Let’s Skype: Remote Work Expectations for Employers and Technologists

Is remote work just a trending topic, or is it a viable way of life? Through technology, a growing number of jobs can theoretically be completed without having to walk into an office at all. In most remote work conversations, the assumption is that employers instinctively recoil from the idea while technologists plead for the opportunity. The truth is that there’s a little more than meets the eye when setting remote work expectations for yourself or your business.

Debunking Remote Work Myths

Let’s clear up four common remote work misconceptions right off the bat:

  • Remote workers are less productive – With fewer distractions and no commutes, remote workers are statistically more productive than their in-office counterparts. A two-year Stanford study found that remote workers in one company completed an extra day’s worth of work per week compared to their non-remote peers.
  • Communication suffers – Collaboration can still thrive via phone or video calls, and over half of remote workers connect with their manager one or more times per day. Plus, research shows that companies with remote workers score high in employee engagement.
  • Few companies allow remote work – Although some are reluctant to adapt, 70% of professionals around the world work remotely at least one day per week, with 50% working remotely at least half of each week.
  • Working from home is easy – A remote working day is not a vacation day, nor taken lightly. 77% of workers get more done remotely than in the office, and it’s by working hard.

Secure and Retain Technologists with Remote Work

Do you want the best technologist or the best available technologist willing to work in an office? When a business doesn’t contemplate offering remote work, it alienates a large portion of technologists who will only consider more flexible jobs. By opening up your recruiting process to include remote employees, you gain access to an enormous talent pool that includes the cream of the crop. Not only does this attract prospective technologists, but remote workers are happier employees. In the aforementioned Stanford remote work study, retention of remote employees improved by 50%.

Offering remote work doesn’t have to be an all or nothing initiative. At BridgeView IT, our internal staff works remotely one day per week. For other companies, the right balance may be one day per month or three days per week. Not every company or employee is wired the same way, but remote work helps unlock the full potential of your resources. With younger generations gaining a presence in the technology industry, it’s important to remember they are digital natives who grew up communicating remotely, making many of them natural remote workers.

Of course, managing a remote workforce requires strong communication along with a clear plan and set of expectations. While that will require extra effort from managers, fewer in-office employees produces a cost savings on office space and utilities. On top of that, some technologists may be willing to take a slightly smaller salary for the opportunity to work remotely, and that can help your technology hiring budget. As you consider all of this, remember: if you can’t trust your employees to work remotely at least some of the time, why hire them at all?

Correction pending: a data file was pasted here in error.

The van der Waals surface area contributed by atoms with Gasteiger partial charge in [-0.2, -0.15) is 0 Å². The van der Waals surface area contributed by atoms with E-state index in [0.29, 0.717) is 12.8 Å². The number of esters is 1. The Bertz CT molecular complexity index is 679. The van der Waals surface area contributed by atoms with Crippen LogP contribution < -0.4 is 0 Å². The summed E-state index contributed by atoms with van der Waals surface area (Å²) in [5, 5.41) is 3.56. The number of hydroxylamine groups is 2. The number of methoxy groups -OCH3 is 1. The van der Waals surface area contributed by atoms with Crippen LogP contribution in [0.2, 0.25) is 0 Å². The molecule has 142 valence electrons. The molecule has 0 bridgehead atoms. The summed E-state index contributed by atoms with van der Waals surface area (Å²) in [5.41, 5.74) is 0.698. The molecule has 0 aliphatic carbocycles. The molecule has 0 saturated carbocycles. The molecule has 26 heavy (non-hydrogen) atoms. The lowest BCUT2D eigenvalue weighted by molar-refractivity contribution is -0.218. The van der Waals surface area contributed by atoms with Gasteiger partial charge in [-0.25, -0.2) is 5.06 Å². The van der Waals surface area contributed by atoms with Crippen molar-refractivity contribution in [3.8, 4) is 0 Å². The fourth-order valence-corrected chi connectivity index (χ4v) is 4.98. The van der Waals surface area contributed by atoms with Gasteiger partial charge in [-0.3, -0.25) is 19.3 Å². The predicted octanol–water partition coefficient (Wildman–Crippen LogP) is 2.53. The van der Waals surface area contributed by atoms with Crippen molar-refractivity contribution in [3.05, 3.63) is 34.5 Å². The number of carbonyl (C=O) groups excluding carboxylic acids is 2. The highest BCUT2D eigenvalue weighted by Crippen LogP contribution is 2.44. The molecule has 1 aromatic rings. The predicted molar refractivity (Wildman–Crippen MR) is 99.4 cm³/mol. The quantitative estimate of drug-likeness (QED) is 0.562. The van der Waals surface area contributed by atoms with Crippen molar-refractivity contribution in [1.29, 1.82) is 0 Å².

How Technologists Find and Keep Remote Roles

When you’re a technologist, the interview process is the critical time to gauge how open a potential employer is to the idea of remote work. The best-case scenario is that they already have a remote work policy in place, but if not, or if you wish to ask for remote work in your current role, it’s time to come up with a plan. Do your homework and make a proposal, perhaps including a trial run, and be specific. State how you plan to stay in communication, what tasks you’d be working on remotely, what your remote working space would look like, etc. Doing so makes it as easy as possible for your supervisor (or potential supervisor) to say yes.

Once you’re working remotely, know that your work product might be under a bigger microscope than before. Taking too long to answer an email or reply to a missed phone call could raise questions. Make sure you’re on an instant messaging platform like Skype or Google Chat so that you’re easily available, offering a virtual way for your manager or coworkers to knock on your office door. It’s an employer’s worst fear that their remote workers will become disconnected from the company, so alleviate these concerns by staying responsive.

To set yourself up for success, you must have your own remote working space. If working from home, make sure there’s a dedicated room free from kids, significant others, TVs, and your personal life. It’s also a good idea to find local libraries, coffee shops, or coworking spaces where you know you can be productive. While remote work is a great perk, it can be easy to lose true work-life balance if you’re not careful. Don’t burn out by working regularly into the evenings or weekends. Remote workers will often keep working even while sick, which only negatively impacts health and degrades the work product. Think carefully about your time, and you can successfully be a remote working technologist.

Setting Remote Work Expectations

Working from home isn’t just a novelty, it’s the future of many roles in technology. In fact, remote workers who have been in their remote roles for 3-5 years feel happier and more valued than when they first began their jobs. That alone proves it can be a feasible long-term setup that is mutually beneficial for technologists and the companies who rely on their skills. Set your expectations accordingly, and your career or business can thrive in a modern and efficient way.

To discuss the future of your technology hiring or career, reach out to BridgeView IT today.

 

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